And then along the way as Jim Gustafson was starting to transition out of the company, Scott McHale and Randy Henry joined as principals in 2020 and then this year we started interior design department brought on Hannah Warner as our director of interior design. So we've done a lot of work over the year. So it's much to celebrate this year.



Glassman:

Sounds like you have a lot going on this year.


Hmielowski:

Oh yeah!


Glassman:

Well, maybe, can you share with us the unique design process that a client experiences when they work with Z Group?


Hmielowski:

Sure. And that's one of the things that we really worked hard on this year, about something that we're changing.


In architecture, we live in this world of conceptual design, schematic design development, construction documents. And as a client who hasn't designed to build a home, those don't really mean a whole lot. So we wanted to revamp how we communicate with our clients and have them understand what this process is about and when I mentioned those other ones, it's really industry standard. We want to reach out and connect to the clients a little bit better and so help them understand this process. And so we've broken those down to three parts and that's Conception, Creation, and Completion. And so within those, all of it has to do with communication along the way.


Our biggest thing that we see where we maybe the ball is dropped along the way. It's just not communicating correctly with the client and then making assumptions that the client knows what we're doing. There's a lot going on, these are sophisticated projects.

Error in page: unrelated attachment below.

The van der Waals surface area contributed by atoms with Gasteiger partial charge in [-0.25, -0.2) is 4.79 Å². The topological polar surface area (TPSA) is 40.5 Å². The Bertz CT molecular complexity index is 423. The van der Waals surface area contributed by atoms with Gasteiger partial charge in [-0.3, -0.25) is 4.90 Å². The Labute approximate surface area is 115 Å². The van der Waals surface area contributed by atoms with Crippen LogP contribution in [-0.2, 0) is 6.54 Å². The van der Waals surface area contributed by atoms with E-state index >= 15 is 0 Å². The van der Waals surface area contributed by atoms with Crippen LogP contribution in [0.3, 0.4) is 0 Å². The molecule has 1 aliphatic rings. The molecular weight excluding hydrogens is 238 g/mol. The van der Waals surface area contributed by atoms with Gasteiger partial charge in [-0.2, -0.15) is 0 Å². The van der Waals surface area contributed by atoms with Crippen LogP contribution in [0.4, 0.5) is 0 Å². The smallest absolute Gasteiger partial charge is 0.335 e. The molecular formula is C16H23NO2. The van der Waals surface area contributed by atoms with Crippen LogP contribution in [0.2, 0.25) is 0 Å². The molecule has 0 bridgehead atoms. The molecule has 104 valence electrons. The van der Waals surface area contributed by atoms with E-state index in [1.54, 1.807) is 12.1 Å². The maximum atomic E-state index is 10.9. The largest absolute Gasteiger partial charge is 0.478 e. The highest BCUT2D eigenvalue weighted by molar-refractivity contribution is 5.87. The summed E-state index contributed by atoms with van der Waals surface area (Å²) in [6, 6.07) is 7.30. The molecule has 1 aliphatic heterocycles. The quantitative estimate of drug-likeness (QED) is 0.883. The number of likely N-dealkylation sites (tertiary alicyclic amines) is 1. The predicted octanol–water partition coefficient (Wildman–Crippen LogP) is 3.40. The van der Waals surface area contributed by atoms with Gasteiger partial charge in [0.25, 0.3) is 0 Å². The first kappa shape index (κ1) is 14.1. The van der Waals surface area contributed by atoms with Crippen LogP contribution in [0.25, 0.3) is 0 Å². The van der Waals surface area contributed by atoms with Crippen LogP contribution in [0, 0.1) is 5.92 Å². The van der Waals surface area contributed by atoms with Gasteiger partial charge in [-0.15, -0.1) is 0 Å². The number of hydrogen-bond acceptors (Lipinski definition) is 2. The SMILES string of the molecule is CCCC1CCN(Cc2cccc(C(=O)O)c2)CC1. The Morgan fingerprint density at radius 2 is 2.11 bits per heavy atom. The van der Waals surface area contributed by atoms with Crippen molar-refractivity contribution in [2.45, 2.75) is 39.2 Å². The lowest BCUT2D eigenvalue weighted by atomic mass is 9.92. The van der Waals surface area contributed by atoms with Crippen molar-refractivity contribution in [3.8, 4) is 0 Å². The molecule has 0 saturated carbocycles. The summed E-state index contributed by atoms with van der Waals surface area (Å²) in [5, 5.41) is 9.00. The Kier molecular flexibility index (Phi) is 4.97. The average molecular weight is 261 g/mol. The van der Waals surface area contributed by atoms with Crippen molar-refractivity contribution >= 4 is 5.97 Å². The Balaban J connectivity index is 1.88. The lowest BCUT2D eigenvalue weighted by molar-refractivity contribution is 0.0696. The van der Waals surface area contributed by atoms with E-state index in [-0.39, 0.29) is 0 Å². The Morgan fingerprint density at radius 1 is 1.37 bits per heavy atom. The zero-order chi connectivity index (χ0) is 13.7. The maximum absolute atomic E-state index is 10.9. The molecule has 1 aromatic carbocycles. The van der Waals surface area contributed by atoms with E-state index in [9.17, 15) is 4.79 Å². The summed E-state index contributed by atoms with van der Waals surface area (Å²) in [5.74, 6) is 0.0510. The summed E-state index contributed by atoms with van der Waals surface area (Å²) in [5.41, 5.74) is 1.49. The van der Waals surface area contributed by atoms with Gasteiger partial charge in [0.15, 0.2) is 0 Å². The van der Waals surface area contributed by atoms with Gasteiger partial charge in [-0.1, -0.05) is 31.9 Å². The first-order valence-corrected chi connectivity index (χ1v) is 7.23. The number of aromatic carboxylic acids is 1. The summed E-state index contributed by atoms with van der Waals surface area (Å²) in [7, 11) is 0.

Strata House. Photography by Dallas & Harris Photography.


So keeping that line of communication open from the very beginning all the way to the end is extremely important. And so when I think about or when I talk about conception, it's understanding our client, connecting with the client, creating that relationship. Our projects go for two to four years. So when you're starting in with someone, it's long term. Right? And so you really got to connect with that client, understand what their needs are, what they want, and engage at a higher level and really drill down to what they actually want in the home, not just like, I want five bedrooms. You want to really get to know them how they really live, what they want to feel, what they want to experience, what they want their guests to feel and experience and sense when they come in. Those are the things that we really try to obtain before we even start putting pen to paper. Once we start doing that, the design starts to develop and it engages the client to be more involved and you're pulling ideas from them as well as taking their imagery that they're giving you and just regurgitating it.